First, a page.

BROWNS, TWO WAYS
Since catching Browns has always been difficult for me, I’ve found CREATING them is much easier. Presented here are two different ways I create them, realistic and stylized.
My first 15 years of creating Fish sculptures was limited to Rainbows, Browns, Brookies, and an occasional Sunfish. Shortly after that folks started asking can you do a Tiger Trout , a Palamino, a Golden Rainbow, etc. I replied, ” I never have, but I can try”. And so, a new adventure began. It’s been FUN!
” EMERGING ”
Driftwooding is a sport unto itself. I love looking for what Nature has created , and all the neat things that hide in it. The mystery for me is , what I see in it is seldom what I end up getting out of it. Kinda like ” The tail wagging the dog” . That’s ok though, because I AM an old dod !
A typical day of my youth would be, come home from school, drop my books on the nearest chair, go to the kitchen, eat a peanut butter and jelly sandwich, drink a glass of milk, go to the back porch, grab my fishing rod, call Shag and Clinker( my dogs) and head for the creek. And — be home at supper time !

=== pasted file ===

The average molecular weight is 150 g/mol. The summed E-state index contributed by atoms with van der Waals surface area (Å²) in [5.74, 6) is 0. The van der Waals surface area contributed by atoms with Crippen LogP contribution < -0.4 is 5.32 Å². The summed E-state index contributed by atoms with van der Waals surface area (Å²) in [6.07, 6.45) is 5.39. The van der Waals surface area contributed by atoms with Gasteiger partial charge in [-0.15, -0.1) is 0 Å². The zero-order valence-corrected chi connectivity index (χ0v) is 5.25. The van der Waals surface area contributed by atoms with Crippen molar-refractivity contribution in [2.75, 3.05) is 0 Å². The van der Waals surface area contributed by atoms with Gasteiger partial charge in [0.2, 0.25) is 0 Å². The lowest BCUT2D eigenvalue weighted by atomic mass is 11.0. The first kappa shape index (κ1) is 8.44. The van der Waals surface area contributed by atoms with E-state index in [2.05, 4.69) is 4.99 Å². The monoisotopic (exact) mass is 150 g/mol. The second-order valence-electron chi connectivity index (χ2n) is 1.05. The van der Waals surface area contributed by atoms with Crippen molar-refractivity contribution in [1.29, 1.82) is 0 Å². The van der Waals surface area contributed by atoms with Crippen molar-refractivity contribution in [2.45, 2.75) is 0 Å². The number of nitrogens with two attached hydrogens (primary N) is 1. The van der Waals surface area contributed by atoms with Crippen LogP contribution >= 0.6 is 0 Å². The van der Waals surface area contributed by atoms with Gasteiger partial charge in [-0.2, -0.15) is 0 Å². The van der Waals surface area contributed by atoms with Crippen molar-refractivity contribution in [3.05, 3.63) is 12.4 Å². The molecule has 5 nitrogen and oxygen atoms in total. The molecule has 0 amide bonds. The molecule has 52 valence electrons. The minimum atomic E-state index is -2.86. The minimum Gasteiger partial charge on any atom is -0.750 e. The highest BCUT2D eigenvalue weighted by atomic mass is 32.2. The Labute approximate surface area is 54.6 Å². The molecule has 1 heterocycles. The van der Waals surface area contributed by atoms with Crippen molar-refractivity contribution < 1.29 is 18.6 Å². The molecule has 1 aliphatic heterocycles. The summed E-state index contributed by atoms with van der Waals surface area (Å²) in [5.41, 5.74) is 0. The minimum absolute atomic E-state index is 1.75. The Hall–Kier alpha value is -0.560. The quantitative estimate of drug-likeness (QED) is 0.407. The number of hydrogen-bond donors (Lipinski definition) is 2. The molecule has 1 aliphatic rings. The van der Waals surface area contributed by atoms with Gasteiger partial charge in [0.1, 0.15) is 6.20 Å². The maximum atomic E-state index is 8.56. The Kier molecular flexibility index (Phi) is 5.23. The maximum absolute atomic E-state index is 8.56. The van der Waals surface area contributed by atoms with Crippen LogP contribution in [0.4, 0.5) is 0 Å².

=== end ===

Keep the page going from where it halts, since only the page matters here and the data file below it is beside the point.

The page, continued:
Pretty much spoiled by Mom and Dad, but they always knew where I was and knew I wouldn’t get into too much trouble there. They didn’t know, nor did I, that this would lead to the love of creating ” The Artistry of Trout”.
Just thinking back to the couple of years I lived in Welches, Oregon just downstream from Mt. Hood. These are the four species I enjoyed catching while I was there. The Red Band from the Dechutes, Steelhead from the Sandy, and the little Brookies from a feeder stream of the Clackamus, and the Dolly Varden from a little mountain pond. I also caught a few Cutthroat from below the dam on Lake Timothy.